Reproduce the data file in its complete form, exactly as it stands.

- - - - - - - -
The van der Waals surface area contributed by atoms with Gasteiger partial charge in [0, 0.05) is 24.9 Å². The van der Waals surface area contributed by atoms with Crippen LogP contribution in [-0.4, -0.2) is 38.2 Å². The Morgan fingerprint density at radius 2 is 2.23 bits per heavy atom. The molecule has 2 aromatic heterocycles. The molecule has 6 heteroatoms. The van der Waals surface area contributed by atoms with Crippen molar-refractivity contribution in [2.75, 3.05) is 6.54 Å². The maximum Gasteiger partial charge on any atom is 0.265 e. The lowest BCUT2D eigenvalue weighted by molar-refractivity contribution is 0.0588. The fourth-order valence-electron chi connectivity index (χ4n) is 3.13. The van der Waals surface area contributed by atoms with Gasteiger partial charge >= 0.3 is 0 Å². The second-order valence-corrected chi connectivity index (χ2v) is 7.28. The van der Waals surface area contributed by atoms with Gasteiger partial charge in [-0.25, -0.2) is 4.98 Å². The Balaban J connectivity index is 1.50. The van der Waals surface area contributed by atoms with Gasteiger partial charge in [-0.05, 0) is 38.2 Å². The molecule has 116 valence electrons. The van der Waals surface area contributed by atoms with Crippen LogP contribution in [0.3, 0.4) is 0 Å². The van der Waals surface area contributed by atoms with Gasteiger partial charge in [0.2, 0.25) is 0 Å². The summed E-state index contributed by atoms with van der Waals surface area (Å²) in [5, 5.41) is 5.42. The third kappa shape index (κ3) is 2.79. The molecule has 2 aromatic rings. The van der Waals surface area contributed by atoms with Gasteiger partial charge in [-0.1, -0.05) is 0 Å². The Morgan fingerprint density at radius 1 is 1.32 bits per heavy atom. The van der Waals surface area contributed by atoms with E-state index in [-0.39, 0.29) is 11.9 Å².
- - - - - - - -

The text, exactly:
The van der Waals surface area contributed by atoms with Gasteiger partial charge in [0, 0.05) is 24.9 Å². The van der Waals surface area contributed by atoms with Crippen LogP contribution in [-0.4, -0.2) is 38.2 Å². The Morgan fingerprint density at radius 2 is 2.23 bits per heavy atom. The molecule has 2 aromatic heterocycles. The molecule has 6 heteroatoms. The van der Waals surface area contributed by atoms with Crippen molar-refractivity contribution in [2.75, 3.05) is 6.54 Å². The maximum Gasteiger partial charge on any atom is 0.265 e. The lowest BCUT2D eigenvalue weighted by molar-refractivity contribution is 0.0588. The fourth-order valence-electron chi connectivity index (χ4n) is 3.13. The van der Waals surface area contributed by atoms with Gasteiger partial charge >= 0.3 is 0 Å². The second-order valence-corrected chi connectivity index (χ2v) is 7.28. The van der Waals surface area contributed by atoms with Gasteiger partial charge in [-0.25, -0.2) is 4.98 Å². The Balaban J connectivity index is 1.50. The van der Waals surface area contributed by atoms with Gasteiger partial charge in [-0.05, 0) is 38.2 Å². The molecule has 116 valence electrons. The van der Waals surface area contributed by atoms with Crippen LogP contribution in [0.3, 0.4) is 0 Å². The van der Waals surface area contributed by atoms with Gasteiger partial charge in [0.2, 0.25) is 0 Å². The summed E-state index contributed by atoms with van der Waals surface area (Å²) in [5, 5.41) is 5.42. The third kappa shape index (κ3) is 2.79. The molecule has 2 aromatic rings. The van der Waals surface area contributed by atoms with Gasteiger partial charge in [-0.1, -0.05) is 0 Å². The Morgan fingerprint density at radius 1 is 1.32 bits per heavy atom. The van der Waals surface area contributed by atoms with E-state index in [-0.39, 0.29) is 11.9 Å².